Unit 4222-237 Dementia Awareness Outcome 1 Understand what dementia is: 1.1 What is meant by the term ‘dementia’: The term 'dementia' is used to describe the symptoms that occur when the brain is affected by specific diseases and conditions. These include Alzheimer's disease and sometimes as a result of a stroke. 1.2 The key functions of the brain that are affected by dementia : Dementia is a condition of the brain which causes a gradual loss of mental ability, including problems with memory, understanding, judgement, thinking and language. In addition, other problems commonly develop such as changes in personality and changes in the way someone interacts with others in social situations. As dementia progresses, the ability of someone to look after themselves from day to day may also become affected.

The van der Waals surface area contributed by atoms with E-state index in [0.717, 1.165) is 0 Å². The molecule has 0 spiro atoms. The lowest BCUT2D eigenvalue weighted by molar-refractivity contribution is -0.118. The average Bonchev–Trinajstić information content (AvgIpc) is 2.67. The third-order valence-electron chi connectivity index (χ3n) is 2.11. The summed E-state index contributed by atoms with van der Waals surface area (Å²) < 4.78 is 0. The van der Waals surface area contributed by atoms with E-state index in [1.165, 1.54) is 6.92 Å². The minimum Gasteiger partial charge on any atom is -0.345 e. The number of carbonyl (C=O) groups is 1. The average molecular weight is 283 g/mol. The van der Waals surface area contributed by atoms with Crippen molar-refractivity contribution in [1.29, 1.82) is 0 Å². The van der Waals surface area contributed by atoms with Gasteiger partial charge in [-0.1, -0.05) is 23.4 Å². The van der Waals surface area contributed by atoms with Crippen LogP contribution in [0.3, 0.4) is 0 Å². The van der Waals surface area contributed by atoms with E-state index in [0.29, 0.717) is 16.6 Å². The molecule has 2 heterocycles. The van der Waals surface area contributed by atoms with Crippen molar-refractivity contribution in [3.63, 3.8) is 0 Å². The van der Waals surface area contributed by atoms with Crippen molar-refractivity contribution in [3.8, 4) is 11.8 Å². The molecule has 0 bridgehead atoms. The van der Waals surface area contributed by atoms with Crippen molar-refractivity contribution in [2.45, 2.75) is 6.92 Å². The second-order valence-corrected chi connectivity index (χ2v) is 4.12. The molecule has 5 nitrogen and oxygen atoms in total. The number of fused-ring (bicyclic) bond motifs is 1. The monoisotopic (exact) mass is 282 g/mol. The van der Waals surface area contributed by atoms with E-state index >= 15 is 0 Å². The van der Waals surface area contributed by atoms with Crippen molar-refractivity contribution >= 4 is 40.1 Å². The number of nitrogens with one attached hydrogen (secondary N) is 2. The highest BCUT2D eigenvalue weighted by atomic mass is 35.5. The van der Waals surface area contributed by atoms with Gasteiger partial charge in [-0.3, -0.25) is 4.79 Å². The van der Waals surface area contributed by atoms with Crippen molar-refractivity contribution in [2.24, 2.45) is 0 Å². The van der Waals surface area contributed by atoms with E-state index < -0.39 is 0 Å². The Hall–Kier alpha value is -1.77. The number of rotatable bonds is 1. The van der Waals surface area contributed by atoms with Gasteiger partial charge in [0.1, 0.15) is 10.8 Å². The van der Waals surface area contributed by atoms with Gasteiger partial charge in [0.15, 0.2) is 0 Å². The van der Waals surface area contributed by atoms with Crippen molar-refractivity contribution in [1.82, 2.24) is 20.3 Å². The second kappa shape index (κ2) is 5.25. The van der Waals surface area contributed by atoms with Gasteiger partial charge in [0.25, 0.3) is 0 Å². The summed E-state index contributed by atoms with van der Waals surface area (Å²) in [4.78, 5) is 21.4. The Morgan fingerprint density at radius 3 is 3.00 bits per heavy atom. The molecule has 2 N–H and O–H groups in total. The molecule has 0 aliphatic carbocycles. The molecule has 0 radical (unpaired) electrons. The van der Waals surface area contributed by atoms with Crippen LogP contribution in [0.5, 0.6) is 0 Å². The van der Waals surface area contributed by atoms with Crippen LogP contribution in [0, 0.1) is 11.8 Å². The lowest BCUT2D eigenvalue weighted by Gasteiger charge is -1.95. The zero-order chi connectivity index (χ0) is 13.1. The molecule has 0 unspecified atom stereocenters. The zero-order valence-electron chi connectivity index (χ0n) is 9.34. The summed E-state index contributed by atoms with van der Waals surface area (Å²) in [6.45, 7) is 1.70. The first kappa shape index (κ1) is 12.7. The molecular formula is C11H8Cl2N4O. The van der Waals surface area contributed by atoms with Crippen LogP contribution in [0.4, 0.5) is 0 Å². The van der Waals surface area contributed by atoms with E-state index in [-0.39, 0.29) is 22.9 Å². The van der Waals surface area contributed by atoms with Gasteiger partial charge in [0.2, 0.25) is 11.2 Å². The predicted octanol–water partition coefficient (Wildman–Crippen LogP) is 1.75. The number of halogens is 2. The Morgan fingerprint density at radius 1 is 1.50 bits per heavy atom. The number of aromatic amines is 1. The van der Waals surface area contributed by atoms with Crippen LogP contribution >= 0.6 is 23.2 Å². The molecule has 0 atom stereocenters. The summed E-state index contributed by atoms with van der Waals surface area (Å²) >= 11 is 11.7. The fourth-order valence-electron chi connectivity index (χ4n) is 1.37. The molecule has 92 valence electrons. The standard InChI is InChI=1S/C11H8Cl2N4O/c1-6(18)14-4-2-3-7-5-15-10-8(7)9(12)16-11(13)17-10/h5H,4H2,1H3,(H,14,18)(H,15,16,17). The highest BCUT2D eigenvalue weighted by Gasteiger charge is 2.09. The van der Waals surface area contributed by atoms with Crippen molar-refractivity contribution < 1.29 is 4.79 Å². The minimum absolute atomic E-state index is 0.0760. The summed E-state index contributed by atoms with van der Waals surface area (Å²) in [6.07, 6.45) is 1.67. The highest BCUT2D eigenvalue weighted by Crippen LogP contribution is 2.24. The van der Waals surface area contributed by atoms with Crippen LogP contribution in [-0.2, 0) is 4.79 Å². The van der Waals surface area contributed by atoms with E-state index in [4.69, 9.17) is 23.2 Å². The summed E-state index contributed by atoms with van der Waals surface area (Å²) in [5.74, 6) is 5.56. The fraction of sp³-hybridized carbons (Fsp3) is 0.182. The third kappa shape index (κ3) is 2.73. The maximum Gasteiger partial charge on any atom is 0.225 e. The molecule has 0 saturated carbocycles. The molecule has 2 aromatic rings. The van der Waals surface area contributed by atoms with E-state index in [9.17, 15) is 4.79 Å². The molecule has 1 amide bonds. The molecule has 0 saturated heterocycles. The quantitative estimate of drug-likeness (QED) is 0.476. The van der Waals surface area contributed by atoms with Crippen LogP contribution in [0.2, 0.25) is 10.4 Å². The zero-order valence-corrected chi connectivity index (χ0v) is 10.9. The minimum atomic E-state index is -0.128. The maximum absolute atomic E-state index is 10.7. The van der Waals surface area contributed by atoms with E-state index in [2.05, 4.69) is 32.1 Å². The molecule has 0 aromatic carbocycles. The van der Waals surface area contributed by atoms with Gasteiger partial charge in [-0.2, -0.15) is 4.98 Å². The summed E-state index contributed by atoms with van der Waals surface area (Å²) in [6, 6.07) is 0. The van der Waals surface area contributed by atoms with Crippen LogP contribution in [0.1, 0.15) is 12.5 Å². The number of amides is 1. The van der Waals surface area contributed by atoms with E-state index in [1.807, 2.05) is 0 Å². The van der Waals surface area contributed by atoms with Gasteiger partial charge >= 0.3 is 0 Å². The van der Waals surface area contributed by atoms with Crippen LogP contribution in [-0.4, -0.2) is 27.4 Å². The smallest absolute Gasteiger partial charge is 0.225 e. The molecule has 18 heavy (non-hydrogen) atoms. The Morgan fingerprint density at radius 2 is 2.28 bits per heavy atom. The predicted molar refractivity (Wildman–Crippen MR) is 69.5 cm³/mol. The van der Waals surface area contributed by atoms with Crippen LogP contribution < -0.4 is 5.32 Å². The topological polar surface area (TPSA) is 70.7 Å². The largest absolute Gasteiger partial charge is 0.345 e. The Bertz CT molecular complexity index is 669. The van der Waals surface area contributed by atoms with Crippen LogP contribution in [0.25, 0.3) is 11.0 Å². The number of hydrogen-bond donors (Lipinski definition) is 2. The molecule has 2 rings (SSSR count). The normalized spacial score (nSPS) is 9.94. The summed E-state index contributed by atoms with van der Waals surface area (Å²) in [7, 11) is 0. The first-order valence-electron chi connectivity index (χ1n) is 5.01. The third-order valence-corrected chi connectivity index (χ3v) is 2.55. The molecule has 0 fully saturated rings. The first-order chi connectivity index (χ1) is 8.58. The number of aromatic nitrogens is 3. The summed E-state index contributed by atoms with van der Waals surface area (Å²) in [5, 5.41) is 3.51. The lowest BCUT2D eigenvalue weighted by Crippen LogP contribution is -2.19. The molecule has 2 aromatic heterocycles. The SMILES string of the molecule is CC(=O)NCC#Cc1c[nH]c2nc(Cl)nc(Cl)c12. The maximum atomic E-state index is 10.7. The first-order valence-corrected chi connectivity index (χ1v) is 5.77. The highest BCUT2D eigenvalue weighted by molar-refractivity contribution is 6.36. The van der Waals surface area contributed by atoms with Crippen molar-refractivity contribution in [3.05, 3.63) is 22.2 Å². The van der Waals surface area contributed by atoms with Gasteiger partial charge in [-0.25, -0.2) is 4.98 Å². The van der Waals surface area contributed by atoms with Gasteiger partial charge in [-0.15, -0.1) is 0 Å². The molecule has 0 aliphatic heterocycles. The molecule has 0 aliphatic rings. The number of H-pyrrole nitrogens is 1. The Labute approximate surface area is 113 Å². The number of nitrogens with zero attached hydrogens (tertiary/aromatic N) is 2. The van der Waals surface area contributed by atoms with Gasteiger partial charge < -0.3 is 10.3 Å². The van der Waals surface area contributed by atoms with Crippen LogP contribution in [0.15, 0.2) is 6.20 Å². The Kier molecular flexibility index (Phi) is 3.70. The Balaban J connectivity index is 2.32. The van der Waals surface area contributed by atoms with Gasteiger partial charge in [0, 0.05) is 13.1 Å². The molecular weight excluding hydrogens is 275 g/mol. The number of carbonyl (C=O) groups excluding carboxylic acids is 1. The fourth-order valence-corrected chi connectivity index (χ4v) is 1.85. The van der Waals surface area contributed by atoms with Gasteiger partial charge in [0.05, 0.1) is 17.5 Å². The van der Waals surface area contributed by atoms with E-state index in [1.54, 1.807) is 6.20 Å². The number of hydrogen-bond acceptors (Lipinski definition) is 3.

Unit 371 Understand and enable positive interaction and communication with individuals with dementia 1.1 Each person with dementia is unique and difficulties in communicating thoughts and feelings are very individual. There are many causes of dementia, each affecting the brain in different ways. Some changes you might notice include: * Difficulty in finding a word - a related word might be given instead of one they cannot remember * They may speak fluently, but not make sense * They may not be able to understand what you are saying or only be able to grasp part of it * Writing and reading skills may also deteriorate * They may lose the normal social conventions of conversations and interrupt or ignore a speaker, or fail to respond when spoken to * They may have difficulty expressing emotions appropriately Here are ways to encourage communication with a person suffering dementia speak clearly and slowly, using short sentences Make eye contact with the person when they're talking, asking questions, or having other conversations Don’t make them respond quickly, because they may feel pressured if you try to speed up their answers Encourage the person to join in conversations with others where possible Don’t speak on behalf of the person during discussions about their welfare or health issues, as this can make them feel invisible and they may not speak up for themselves in other situations Don’t patronise the person you're looking after, or ridicule what they say Don’t dismiss what the person you're looking after says if they don't answer your question or it seems out of context – instead, show that you've heard them and encourage them to say more about their answer Avoid asking the person to make complicated choices – keep it as simple as possible. You may find that you'll need to use other ways to communicate, and you may have to